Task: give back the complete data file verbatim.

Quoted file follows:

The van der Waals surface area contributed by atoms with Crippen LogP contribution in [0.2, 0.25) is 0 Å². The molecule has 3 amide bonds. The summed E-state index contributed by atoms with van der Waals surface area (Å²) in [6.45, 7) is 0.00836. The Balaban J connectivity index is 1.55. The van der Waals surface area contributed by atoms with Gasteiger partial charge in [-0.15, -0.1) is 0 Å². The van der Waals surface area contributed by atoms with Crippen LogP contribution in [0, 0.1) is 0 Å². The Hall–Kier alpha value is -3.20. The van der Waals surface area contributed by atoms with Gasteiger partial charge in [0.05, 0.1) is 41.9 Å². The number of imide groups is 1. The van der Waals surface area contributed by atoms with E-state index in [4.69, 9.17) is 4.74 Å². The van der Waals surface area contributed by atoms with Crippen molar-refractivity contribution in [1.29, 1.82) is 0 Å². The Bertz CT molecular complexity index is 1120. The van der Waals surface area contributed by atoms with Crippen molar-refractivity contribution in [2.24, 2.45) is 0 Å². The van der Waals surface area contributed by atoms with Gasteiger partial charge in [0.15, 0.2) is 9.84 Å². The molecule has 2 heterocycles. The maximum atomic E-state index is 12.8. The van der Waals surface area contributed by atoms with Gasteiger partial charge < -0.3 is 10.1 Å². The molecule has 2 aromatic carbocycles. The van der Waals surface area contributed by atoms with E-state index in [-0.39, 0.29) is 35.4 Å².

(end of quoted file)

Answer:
The van der Waals surface area contributed by atoms with Crippen LogP contribution in [0.2, 0.25) is 0 Å². The molecule has 3 amide bonds. The summed E-state index contributed by atoms with van der Waals surface area (Å²) in [6.45, 7) is 0.00836. The Balaban J connectivity index is 1.55. The van der Waals surface area contributed by atoms with Gasteiger partial charge in [-0.15, -0.1) is 0 Å². The van der Waals surface area contributed by atoms with Crippen LogP contribution in [0, 0.1) is 0 Å². The Hall–Kier alpha value is -3.20. The van der Waals surface area contributed by atoms with Gasteiger partial charge in [0.05, 0.1) is 41.9 Å². The number of imide groups is 1. The van der Waals surface area contributed by atoms with E-state index in [4.69, 9.17) is 4.74 Å². The van der Waals surface area contributed by atoms with Crippen molar-refractivity contribution in [1.29, 1.82) is 0 Å². The Bertz CT molecular complexity index is 1120. The van der Waals surface area contributed by atoms with Crippen molar-refractivity contribution in [2.24, 2.45) is 0 Å². The van der Waals surface area contributed by atoms with Gasteiger partial charge in [0.15, 0.2) is 9.84 Å². The molecule has 2 heterocycles. The maximum atomic E-state index is 12.8. The van der Waals surface area contributed by atoms with Gasteiger partial charge < -0.3 is 10.1 Å². The molecule has 2 aromatic carbocycles. The van der Waals surface area contributed by atoms with E-state index in [-0.39, 0.29) is 35.4 Å².